The rudder is turned side to side by the tiller, the long metal arm seen here extending from the top of the rudder about 3 feet into the cockpit. On many boats the tiller is made of wood.
Note the black handle on top of the metal tiller arm. Called a tiller extension, this device mounts near the end of the tiller and can be moved far out to the side of the boat or forward. The extension is needed because when sailing close to the wind, sailors may need to move their body weight far out to the side (called “hiking out”) in order to keep the boat balanced. We’ll see this in Part 3 of this course.)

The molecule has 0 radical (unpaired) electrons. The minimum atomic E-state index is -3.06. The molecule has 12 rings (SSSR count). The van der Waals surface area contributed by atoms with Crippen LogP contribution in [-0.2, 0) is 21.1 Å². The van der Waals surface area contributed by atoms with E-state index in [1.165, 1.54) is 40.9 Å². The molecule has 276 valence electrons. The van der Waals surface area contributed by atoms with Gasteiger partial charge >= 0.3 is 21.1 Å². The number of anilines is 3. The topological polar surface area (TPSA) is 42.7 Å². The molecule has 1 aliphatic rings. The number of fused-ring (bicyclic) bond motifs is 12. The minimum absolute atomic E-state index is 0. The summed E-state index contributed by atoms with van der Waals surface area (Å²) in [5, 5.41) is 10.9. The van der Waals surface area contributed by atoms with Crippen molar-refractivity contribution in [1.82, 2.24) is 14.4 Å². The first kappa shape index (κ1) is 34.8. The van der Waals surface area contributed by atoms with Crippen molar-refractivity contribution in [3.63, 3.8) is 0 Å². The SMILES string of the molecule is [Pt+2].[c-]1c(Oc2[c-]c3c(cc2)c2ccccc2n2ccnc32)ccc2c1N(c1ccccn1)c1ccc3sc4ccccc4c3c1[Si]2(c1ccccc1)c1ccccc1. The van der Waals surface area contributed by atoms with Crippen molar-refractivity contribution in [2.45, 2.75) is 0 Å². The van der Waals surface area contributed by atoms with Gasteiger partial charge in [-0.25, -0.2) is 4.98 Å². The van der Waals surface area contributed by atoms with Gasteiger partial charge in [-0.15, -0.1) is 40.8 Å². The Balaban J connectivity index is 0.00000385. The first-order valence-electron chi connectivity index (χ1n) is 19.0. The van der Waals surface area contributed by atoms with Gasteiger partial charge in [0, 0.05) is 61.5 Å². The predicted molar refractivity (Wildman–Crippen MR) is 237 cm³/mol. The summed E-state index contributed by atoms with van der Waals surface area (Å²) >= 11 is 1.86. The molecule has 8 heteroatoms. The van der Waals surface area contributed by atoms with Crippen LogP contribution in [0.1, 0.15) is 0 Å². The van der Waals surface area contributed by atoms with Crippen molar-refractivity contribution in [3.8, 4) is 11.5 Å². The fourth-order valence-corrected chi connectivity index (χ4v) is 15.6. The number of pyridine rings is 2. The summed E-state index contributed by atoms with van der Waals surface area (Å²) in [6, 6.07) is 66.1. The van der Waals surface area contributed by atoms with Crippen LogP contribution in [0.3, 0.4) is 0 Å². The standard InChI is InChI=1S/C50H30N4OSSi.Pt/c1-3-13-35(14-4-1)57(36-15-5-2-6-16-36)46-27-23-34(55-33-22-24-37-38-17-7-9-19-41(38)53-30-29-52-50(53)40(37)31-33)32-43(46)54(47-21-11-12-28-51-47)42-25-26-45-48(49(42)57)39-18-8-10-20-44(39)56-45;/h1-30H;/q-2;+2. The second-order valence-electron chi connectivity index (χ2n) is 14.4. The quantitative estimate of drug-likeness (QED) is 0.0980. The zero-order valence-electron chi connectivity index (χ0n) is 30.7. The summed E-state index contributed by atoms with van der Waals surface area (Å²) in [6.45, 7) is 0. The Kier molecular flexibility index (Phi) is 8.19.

Most large sailboats use a wheel apparatus to turn the rudder, because the forces on the boat’s rudder can be so much larger that it would be difficult to steer with a tiller.